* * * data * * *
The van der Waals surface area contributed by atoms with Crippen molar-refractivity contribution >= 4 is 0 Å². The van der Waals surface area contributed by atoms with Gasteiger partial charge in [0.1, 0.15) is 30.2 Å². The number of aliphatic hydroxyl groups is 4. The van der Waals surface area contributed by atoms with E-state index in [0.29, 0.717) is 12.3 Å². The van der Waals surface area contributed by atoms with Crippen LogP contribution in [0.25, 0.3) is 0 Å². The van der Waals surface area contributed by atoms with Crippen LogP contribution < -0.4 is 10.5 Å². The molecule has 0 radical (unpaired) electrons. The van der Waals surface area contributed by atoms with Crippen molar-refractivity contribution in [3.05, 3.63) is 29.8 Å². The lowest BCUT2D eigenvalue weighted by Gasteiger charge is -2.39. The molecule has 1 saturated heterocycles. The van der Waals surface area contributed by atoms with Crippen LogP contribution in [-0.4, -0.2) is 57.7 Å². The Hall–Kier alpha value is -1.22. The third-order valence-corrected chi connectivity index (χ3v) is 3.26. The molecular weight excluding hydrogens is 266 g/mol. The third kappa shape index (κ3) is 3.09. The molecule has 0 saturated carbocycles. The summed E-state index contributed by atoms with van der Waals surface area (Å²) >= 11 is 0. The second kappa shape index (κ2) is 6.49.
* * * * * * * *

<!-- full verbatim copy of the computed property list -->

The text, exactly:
The van der Waals surface area contributed by atoms with Crippen molar-refractivity contribution >= 4 is 0 Å². The van der Waals surface area contributed by atoms with Gasteiger partial charge in [0.1, 0.15) is 30.2 Å². The number of aliphatic hydroxyl groups is 4. The van der Waals surface area contributed by atoms with E-state index in [0.29, 0.717) is 12.3 Å². The van der Waals surface area contributed by atoms with Crippen LogP contribution in [0.25, 0.3) is 0 Å². The van der Waals surface area contributed by atoms with Crippen LogP contribution < -0.4 is 10.5 Å². The molecule has 0 radical (unpaired) electrons. The van der Waals surface area contributed by atoms with Crippen molar-refractivity contribution in [3.05, 3.63) is 29.8 Å². The lowest BCUT2D eigenvalue weighted by Gasteiger charge is -2.39. The molecule has 1 saturated heterocycles. The van der Waals surface area contributed by atoms with Crippen LogP contribution in [-0.4, -0.2) is 57.7 Å². The Hall–Kier alpha value is -1.22. The third-order valence-corrected chi connectivity index (χ3v) is 3.26. The molecular weight excluding hydrogens is 266 g/mol. The third kappa shape index (κ3) is 3.09. The molecule has 0 saturated carbocycles. The summed E-state index contributed by atoms with van der Waals surface area (Å²) >= 11 is 0. The second kappa shape index (κ2) is 6.49.